As many as 100 Soviet Tu-16 Badger bombers and Su-24 Fencer fighters saturated the area with high-altitude carpet bombing. In their wake came some 80 Mi-24 Hind assault helicopters, more than 500 tanks and armored personnel carriers and, according to Western diplomats, more than 20,000 troops, almost a fifth of the entire Soviet force in Afghanistan. (Source: Time)
Massoud would respond back by having deep connections in the Afghan Army who would warn him in time.
The Soviet Union reacted to Massoud’s attacks by launching six consecutive assaults on the Panjshir valley between 1980 and 1982, but could never defeat Massoud, although he only commanded over roughly one thousand fighters at the time of the first assault. Thanks to Massoud’s intelligence networks in the Afghan Army, his forces were able to disappear and hide in the mountains before aerial bombings began, to later suddenly reappear and surprise Soviet tanks entering the Panjshir. By targeting the first and last tanks going through the narrow valley, Massoud’s forces were able to stop entire columns, forcing the Soviets to abandon their tanks to the enemy. (Source)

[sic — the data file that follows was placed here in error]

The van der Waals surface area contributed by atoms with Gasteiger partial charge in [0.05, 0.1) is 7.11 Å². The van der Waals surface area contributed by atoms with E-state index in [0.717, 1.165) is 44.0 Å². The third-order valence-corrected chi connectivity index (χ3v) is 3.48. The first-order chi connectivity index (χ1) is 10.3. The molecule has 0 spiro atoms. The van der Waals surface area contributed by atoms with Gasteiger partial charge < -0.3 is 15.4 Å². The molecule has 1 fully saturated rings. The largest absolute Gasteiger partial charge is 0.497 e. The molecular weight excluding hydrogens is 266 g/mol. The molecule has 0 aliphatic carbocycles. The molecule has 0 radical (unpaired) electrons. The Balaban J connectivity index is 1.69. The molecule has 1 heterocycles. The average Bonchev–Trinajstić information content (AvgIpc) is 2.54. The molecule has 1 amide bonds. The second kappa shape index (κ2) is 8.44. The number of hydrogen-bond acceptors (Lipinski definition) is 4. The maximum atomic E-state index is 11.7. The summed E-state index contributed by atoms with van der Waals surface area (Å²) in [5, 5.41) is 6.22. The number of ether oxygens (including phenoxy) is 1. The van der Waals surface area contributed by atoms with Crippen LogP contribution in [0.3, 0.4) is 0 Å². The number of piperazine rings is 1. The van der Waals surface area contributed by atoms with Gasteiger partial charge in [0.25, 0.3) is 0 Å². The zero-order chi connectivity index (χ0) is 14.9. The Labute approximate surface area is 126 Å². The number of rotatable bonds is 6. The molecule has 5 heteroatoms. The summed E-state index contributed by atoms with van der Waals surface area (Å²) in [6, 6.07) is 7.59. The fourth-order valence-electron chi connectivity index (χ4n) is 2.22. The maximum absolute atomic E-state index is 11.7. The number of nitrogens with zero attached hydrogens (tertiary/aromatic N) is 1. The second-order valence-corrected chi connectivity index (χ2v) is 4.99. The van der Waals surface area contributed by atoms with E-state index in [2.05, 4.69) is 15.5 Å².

Salang Pass took on legendary status for the Soviet soldiers. Such was the force of Massoud’s guerilla warfare. Heck, drivers who would successfully cross-over would get official recognition and awards.
A successful trip from the Soviet border to Kabul became an event to be commemorated and remains so. One 1985 Soviet article described a young soldier's experience this way: Igor Chernega, still a private at the time, painted the first small star on the cab of his KamAZ truck a year and a half ago. On that December evening, he was a soldier full of pride. He had withstood the Salang's baptism with dignity, although that two-week trip demanded fortitude, perseverance, stoic patience and human courage such as he had not even suspected he had within him.
While this kind of prose may seem a bit overdrawn, every indication is that Soviet motor transport drivers perform one of the most dangerous and harrowing duties in Afghanistan. Official recognition of this is reflected in the Soviet practice of awarding pennants inscribed "For Courage and Valor" after every 20, 40, 60 or 80 trips. As noted, the drivers themselves paint a star on the side of their truck cabs for each successful trip. As of September 1985, 80 trips was the maximum that could be completed in a twoyear term of service, a Soviet-cited limit that is apparently a consequence of the time required to make the hazardous journey. (Source)
After years of losses and defeat, the Soviets finally left Afghanistan. The final and complete withdrawal of Soviet combatant forces from Afghanistan began on 15 May 1988 and ended on 15 February 1989 under the leadership of Colonel-General Boris Gromov.
Post-Soviet Era in Afghanistan